Sunday, November 8, 2009
Creation - Unpublished Selections Explained, Med. VII.75
Meditation VII.75 - Creation - Translated by George Long and rewritten by Russell McNeil
The nature of the All moved to make the universe.1 But now either everything that takes place comes by way of consequence or continuity; or even the chief things towards which the ruling power of the universe directs its own movement are governed by no rational principle.2 If this is remembered it will make you more tranquil in many things.3
(1) The Judeo-Christian version of creation is equally oblique. Genesis 1.1 reads simply: In the beginning God created the heavens and the earth. Neither account explains why, other that to imply an artistic act which as such is a reflection of the beauty inherent in the divine nature. Stoicism is clear however that the "nature of the All" is immutable and perfect but not transcendent. Stoic divinity is in nature not outside of nature - as is the case for the divinities in most religious traditions. Because Stoic divinity is nature herself, the creative movement Marcus refers to here is in a real sense unavoidable. The movement Marcus refers to is not a willed movement. It is not therefore something around which nature has a choice or, as religions might assert, an act of divine love. The move to creation is in Stoicism a consequence of the property of natural Law.
(2) The dichotomy Marcus offers - a rationally determined series of events regulated by a series of causes and effects, or a non-rationally determined series of causes and effects, implies that what happens in the world - and by implication in our lives - is either predetermined, or governed by chance. This dichotomy does not negate divinity. It simply declares that the unfolding of events is either under the direct governance of reason, or it is not.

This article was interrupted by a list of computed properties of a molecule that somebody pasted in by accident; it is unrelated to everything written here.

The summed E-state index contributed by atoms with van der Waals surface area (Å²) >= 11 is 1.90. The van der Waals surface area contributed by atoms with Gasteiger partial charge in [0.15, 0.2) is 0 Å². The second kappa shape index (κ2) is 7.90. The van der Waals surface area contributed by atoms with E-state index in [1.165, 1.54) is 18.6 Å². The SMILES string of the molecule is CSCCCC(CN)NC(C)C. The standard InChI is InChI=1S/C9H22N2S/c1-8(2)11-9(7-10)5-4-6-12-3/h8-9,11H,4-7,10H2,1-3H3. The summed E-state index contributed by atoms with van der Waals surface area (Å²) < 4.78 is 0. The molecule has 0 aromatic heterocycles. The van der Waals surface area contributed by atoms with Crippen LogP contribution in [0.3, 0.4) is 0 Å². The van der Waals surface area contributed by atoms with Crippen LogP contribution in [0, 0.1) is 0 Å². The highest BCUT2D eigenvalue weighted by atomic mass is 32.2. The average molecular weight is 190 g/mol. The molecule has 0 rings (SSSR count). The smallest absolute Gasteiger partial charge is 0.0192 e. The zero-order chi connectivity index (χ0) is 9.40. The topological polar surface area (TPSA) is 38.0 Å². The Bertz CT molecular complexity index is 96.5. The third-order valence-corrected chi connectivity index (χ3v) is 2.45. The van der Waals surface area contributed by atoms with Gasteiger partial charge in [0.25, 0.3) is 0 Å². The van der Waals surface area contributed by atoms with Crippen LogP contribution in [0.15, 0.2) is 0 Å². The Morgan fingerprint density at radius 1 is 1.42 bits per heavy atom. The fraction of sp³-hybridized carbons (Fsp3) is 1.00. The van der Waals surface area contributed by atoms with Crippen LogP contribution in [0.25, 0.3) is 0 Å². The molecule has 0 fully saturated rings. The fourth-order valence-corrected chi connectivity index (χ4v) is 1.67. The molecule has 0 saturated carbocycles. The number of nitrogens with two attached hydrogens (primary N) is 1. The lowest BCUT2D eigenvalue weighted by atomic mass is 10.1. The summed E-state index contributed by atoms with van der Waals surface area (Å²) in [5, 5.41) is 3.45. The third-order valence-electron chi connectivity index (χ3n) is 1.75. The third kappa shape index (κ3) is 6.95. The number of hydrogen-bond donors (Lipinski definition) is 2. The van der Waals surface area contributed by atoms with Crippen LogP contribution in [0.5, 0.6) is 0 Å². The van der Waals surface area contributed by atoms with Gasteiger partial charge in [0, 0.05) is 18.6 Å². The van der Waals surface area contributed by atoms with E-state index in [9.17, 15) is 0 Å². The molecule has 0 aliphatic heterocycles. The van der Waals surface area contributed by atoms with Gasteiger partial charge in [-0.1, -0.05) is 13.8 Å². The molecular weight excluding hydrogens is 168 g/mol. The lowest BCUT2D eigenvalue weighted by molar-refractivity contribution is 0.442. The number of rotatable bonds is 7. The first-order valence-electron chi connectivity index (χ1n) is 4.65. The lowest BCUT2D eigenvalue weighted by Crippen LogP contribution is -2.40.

(3) It is interesting that the Stoics are not dogmatic on whether the divine agency at the helm of creation plays a hands-on role, or leaves the unfolding to the action of physical laws. Whichever is so does not change the basic tenets of Stoicism. We are free to accept (live according to nature), or reject (live contrary to nature) the unfolding of events in our lives as governed by the Law of Nature - whether that Law is rationally directed, or not rationally directed. If we choose to accept the Law, we will be tranquil. If we choose to rebel, or to denounce the Law (of which we are undeniably also a part), we will become alienated or detached from those forces over which we have no control, whatever their nature.
Russell McNeil, PhD, is the author of The Meditations of Marcus Aurelius: Selections Annotated and Explained by Skylight Paths Publishing. The unpublished selections presented in this Blog are provided as supplemental material to the published selections which are annotated and explained in the book. The published selections are referenced in this Blog by page number and section.